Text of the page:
3. ^ a b Rudnickaitė, Eugenija (2006). "Vilniaus universiteto geologijos muziejaus prie geologijos ir mineralogijos katedros meteoritų kolekcija (iš dangaus nukritęs paveldas)" (PDF). Lietuvos muziejų rinkiniai (in Lithuanian). 5: 71–72, 74. ISSN 1822-0657.
  4. ^ a b Holba, Ágnes; Lukács, Béla (1998–2001). "Padvarninkai, the Ex-Shergottite (A Study on Bulk Compositions)". Sphaerula - International Journal of IGCP 384. 2.
  5. ^ Rudnickaitė, Eugenija (2006). "Vilniaus universiteto geologijos ir mineralogijos muziejaus meteoritų kolekcija" (PDF). Geologijos akiračiai (in Lithuanian). 3: 59. ISSN 1392-0006.
  6. ^ Caillet Komorowski, Catherine L.V. (2006). "The meteorite collection of the National Museum of Natural History in Paris, France". In McCall, Gerald Joseph Home; Bowden, A. J.; Howarth, Richard John (eds.). The History of Meteoritics and Key Meteorite Collections: Fireballs, Falls and Finds. Geological Society of London. p. 198. ISBN 978-1-86239-194-9.
  7. ^ Grady, Monica M. (2000). Catalogue of Meteorites Reference Book with CD-ROM (5th ed.). Cambridge University Press. p. 390. ISBN 0-521-66303-2.
  8. ^ a b c d e "Padvarninkai meteorite, Androniski, Anyksciu, Utena County, Lithuania". Hudson Institute of Mineralogy. Retrieved 30 October 2018.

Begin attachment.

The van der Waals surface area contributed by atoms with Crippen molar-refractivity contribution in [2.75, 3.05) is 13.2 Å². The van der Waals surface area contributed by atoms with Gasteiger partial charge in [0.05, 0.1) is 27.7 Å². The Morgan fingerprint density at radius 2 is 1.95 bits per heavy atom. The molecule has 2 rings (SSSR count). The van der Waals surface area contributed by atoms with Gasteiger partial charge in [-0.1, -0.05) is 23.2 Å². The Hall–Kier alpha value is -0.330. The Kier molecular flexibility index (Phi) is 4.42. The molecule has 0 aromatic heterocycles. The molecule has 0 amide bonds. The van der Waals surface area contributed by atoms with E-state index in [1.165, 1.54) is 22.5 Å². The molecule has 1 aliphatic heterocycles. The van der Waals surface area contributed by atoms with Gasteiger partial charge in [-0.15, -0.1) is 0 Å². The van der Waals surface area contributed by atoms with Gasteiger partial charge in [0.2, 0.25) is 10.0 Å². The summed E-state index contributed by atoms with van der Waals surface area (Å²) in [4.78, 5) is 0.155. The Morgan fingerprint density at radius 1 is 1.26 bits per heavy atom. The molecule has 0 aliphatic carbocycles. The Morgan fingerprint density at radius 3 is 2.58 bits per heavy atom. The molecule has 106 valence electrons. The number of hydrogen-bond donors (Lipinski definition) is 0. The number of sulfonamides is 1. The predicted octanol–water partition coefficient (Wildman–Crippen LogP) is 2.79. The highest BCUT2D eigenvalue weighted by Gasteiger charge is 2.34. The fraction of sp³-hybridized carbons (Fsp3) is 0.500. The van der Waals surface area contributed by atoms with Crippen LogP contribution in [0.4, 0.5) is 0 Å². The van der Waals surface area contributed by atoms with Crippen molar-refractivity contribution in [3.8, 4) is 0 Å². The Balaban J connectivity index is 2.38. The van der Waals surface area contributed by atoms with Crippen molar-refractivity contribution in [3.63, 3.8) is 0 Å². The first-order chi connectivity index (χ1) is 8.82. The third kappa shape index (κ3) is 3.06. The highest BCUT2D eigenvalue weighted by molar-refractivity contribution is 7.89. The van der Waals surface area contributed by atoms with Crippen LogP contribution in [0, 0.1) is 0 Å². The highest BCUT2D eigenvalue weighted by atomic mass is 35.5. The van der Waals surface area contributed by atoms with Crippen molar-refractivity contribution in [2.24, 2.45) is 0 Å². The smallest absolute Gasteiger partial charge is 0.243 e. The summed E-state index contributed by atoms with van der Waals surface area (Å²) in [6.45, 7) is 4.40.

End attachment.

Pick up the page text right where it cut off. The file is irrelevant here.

9. ^ Yamaguchi, A; Mori, H; Takeda, H. (July 1993). "Mineralogy and Shock Textures in the Padvarninkai Eucrite". Meteoritics. 28 (3): 462–463.
  10. ^ Misawa, K.; Yamaguchi, A.; Kaiden, H (March 2002). "U-Pb Isotopic Systematics of Zircons from Highly Shocked Eucrite Padvarninkai" (PDF). Lunar and Planetary Science Conference. XXXIII.
  11. ^ a b c Bukovanská, M.; Ireland, T. R.; El Goresy, A.; Palme, H.; Spettel, B.; Wlotzka, F. (December 1991). "Zircons in the Padvarnikai brecciated eucrite". Meteoritics. 26: 325.
  12. ^ Dietderich, Jesse Evan (December 2012). Isotope systematics of the eucrite Jonzac: A look into the history of the eucrite parent body using the Lu-Hf, Sm-Nd, Pb-Pb, & U-Pb isotopic systems (PDF) (Master's thesis). Faculty of the Department of Earth & Atmospheric Science, University of Houston. p. 55.